Tiny shrimp leave giant carbon footprint: scientist
Measured by environmental impact, a humble shrimp cocktail could be the most costly part of a typical restaurant meal, scientists said Friday.
If the seafood is produced on a typical Asian fish farm, a 100-gram (3.5 ounce) serving "has an ecosystem carbon footprint of an astounding 198 kilograms (436 pounds) of CO2," biologist J. Boone Kauffman said.
A one-pound (454-gram) bag of frozen shrimp produces one ton of carbon dioxide, said Kauffman, who is based at Oregon State University and conducts research in Indonesia.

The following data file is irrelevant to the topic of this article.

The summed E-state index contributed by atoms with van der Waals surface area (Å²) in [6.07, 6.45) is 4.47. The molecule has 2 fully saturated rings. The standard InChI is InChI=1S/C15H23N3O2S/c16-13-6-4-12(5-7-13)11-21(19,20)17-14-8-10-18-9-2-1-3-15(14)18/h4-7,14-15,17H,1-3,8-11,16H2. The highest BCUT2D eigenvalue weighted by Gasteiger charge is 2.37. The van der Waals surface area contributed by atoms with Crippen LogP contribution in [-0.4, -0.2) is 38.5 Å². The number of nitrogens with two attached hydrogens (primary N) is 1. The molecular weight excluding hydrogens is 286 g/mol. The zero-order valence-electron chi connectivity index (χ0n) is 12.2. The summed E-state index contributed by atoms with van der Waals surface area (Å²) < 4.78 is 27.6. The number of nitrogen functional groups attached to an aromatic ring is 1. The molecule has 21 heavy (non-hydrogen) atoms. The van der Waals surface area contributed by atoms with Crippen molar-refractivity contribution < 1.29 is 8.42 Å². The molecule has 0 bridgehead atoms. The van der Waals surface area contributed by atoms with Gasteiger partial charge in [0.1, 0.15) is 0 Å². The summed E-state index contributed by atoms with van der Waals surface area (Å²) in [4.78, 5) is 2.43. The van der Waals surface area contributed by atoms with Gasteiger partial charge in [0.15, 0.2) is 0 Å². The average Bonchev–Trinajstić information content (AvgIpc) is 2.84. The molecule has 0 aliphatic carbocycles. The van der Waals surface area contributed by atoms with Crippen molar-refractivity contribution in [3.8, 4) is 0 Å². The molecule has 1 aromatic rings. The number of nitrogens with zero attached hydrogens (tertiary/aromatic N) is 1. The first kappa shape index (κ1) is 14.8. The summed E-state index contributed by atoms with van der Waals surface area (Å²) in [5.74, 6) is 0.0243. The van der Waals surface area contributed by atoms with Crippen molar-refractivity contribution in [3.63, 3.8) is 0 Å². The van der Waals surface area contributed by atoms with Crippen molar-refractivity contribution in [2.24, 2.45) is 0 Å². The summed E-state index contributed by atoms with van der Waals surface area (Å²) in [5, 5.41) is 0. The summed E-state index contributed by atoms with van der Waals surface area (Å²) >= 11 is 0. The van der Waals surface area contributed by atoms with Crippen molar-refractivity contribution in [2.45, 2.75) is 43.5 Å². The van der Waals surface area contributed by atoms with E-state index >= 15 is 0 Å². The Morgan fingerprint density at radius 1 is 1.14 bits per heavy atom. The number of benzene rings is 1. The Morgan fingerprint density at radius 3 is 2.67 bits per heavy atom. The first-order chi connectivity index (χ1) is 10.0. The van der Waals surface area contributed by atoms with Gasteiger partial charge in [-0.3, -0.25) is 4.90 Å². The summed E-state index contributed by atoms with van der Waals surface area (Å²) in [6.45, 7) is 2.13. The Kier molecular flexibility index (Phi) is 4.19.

He told a meeting of the American Association for the Advancement of Science that he developed the comparison to help the public understand the environmental impact of land use decisions.
Kauffman said 50 to 60 percent of shrimp farms are located in tidal zones in Asian countries, mostly on cleared mangrove forests.
"The carbon footprint of the shrimp from this land use is about 10-fold greater than the land use carbon footprint of an equivalent amount of beef produced from a pasture formed from a tropical rainforest," wrote Kauffman in a paper, not including emissions from farm development, feeds, supplements, processing, storing and shipping.